It’s imperative that every citizen understand their rights. For example, if you are pulled over for a traffic stop and the police ask to search your vehicle, you have the right to tell them no.
Police in the United States can only search a person or their property if they have reason to believe that a crime has been committed – these are rights guaranteed under the U.S. Constitution.
But what about public transportation? Many in Colorado use public transportation daily to get where they’re going. Does this expose you to opportunities for the police to search you and your things? Read on to find out what you need to know.
Colorado Buses and the Fourth Amendment
In the United States Constitution, you are protected from illegal search and seizure by the police – or any government agency – by the Fourth Amendment. There’s no guarantee you won’t be searched. However, you cannot be legally searched unless it is deemed reasonable under the law.
So, What Does This Mean for Colorado Buses?
If police officers or other law enforcement officials get onto a public bus and see drugs or anything else illegal in plain sight, they have the legal right to search you and your things. If a strong odor is coming from your belongings that may indicate you have drugs, this can also estabilsh reasonable suspicion.
It’s important to note that you have the right to tell police no when they ask to search your things on a public bus. Yes, the situation can be intimidating, but it’s vital to understand your rights and that among those rights is the right to privacy – even on public transportation.
What About Drug Dogs in Colorado?
If you are on a Colorado public bus or some other form of public transportation and the police bring on drug dogs, what are your rights then? It’s a tricky situation. You often see drug dogs in bus stations or airports, and they may routinely sniff the belongings of people who law enforcement doesn’t have any suspicion of.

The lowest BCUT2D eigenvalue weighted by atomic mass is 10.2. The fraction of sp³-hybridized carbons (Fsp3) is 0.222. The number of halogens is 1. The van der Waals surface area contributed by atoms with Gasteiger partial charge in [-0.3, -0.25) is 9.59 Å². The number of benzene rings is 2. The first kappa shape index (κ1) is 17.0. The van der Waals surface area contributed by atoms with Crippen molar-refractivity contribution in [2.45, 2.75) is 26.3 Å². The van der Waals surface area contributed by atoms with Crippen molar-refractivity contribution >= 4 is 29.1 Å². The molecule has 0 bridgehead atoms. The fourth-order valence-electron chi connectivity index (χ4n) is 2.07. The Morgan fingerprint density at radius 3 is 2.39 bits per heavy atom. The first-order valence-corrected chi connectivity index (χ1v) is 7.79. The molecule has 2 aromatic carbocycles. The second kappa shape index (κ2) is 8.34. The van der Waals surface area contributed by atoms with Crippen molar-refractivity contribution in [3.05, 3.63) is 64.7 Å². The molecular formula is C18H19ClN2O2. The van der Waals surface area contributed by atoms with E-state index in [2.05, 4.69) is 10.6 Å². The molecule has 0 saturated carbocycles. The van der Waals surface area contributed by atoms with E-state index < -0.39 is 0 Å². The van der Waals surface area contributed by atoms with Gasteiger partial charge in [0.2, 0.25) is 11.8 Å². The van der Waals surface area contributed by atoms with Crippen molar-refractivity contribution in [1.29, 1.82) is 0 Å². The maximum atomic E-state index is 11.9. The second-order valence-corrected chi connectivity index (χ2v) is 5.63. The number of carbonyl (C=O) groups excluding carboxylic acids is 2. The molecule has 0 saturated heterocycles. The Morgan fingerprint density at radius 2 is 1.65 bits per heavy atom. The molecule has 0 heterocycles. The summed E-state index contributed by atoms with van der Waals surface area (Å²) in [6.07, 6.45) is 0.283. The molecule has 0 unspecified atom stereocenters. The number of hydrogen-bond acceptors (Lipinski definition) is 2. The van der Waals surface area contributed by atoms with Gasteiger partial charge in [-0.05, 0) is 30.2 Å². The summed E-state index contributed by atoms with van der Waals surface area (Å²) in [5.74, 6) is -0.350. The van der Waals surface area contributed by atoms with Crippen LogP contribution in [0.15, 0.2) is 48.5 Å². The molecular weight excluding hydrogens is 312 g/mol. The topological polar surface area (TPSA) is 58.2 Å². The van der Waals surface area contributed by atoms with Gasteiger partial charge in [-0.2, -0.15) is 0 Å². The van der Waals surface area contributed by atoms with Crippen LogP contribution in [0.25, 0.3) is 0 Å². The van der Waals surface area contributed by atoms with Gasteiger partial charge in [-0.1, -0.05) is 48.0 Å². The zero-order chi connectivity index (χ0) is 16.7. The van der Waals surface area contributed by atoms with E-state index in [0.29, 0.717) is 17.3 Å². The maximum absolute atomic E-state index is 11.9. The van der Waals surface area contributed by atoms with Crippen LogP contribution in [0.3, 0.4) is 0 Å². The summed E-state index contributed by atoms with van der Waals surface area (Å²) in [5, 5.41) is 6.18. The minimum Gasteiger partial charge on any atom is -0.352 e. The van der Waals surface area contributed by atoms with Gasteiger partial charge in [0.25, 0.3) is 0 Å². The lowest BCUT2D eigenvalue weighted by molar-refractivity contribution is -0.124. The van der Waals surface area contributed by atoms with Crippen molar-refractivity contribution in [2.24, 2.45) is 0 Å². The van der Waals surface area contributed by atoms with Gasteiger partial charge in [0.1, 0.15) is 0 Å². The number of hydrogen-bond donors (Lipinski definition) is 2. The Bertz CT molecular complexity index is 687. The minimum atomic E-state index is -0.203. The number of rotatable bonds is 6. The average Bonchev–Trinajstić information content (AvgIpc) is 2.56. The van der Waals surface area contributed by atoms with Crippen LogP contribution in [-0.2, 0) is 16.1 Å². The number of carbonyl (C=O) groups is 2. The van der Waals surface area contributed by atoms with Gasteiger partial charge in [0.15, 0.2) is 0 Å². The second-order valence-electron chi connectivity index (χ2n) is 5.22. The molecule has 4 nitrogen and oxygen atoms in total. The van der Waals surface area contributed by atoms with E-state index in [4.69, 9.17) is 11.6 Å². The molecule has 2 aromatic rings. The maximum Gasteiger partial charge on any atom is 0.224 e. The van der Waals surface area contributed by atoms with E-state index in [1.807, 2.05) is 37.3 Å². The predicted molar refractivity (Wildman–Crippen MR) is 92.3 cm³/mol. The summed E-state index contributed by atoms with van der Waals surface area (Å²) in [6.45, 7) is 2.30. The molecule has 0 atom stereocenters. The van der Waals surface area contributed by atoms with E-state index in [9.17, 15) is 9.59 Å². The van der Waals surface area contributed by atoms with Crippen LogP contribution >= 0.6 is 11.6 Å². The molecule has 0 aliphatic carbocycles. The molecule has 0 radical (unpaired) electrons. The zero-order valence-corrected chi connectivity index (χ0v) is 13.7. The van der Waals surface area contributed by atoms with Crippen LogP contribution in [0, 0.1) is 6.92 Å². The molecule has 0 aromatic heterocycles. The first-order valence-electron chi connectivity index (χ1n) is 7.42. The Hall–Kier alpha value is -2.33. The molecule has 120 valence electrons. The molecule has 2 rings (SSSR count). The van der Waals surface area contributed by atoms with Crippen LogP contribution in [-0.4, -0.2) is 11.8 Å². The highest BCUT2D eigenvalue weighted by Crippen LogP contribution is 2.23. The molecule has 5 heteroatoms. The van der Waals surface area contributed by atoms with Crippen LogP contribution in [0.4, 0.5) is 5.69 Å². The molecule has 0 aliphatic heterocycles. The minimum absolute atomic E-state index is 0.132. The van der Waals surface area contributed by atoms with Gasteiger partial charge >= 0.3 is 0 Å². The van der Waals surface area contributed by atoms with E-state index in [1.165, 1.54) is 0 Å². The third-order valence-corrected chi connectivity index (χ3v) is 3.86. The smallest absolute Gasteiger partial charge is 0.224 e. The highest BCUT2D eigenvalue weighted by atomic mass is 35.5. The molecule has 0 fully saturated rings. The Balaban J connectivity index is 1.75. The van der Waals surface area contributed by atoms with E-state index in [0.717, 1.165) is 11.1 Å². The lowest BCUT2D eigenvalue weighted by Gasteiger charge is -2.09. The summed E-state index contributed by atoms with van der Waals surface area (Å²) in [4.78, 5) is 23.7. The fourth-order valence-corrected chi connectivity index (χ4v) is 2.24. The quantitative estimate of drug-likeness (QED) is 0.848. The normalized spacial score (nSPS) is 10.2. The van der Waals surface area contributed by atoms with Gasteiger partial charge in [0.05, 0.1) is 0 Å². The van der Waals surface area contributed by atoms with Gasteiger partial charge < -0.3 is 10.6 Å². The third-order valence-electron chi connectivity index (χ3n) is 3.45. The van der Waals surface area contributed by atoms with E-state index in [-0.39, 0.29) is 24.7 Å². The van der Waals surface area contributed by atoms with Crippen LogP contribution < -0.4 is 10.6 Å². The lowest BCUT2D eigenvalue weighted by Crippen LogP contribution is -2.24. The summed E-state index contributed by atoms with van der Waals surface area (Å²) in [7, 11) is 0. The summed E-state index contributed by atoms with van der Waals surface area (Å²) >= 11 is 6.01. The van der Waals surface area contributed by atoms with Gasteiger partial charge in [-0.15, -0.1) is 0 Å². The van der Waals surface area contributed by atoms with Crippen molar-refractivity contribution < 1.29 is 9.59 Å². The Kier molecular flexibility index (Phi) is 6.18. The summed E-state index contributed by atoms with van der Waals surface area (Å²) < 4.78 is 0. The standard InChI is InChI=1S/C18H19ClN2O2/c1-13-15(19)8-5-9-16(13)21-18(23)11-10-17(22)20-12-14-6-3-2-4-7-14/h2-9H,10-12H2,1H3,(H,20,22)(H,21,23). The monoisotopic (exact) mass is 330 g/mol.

This is perfectly legal. However, it is a violation of the Fourth Amendment to delay public transport for unreasonable suspicion. In other words, once a vehicle is in motion, drug-sniffing dogs with the police cannot stop it. That’s why these searches often occur when people are in line for security.
Furthermore, it’s worth noting that if police were to bring drug dogs onto your property without a warrant, that violates your rights under the Fourth Amendment. Your expectation of privacy is extended to your home and its surroundings, as ruled by the United States Supreme Court.
What If You Are Arrested in Colorado?
If you are arrested on public transportation for possessing controlled substances, don’t assume you’re up against a solid case. Work with an attorney who can look at the circumstances under which you were searched to determine if it was lawful or if it violated your constitutional rights.
Your lawyer can work with you to formulate a strong defense that is the best option for your case. The right defense is key to protecting your rights and helping you to overcome criminal charges you may face from a drug search on a public bus or any other type of public transportation.
About the Author:
Kimberly Diego is a criminal defense attorney in Denver practicing at The Law Office of Kimberly Diego. She obtained her undergraduate degree from Georgetown University and her law degree at the University of Colorado. She was named one of Super Lawyers’ “Rising Stars of 2012 & 2019-2022” and a “Top 100 Trial Lawyers in Colorado” for 2012-2022 by The National Trial Lawyers. Both honors are limited to a small percentage of practicing attorneys in each state. Additionally, Expertise names her to its lists of the 25 Best Denver DUI Lawyers and 21 Best Denver Criminal Defense Lawyers, both in 2020-2022. Ms. Diego has also been recognized for her work in domestic violence cases.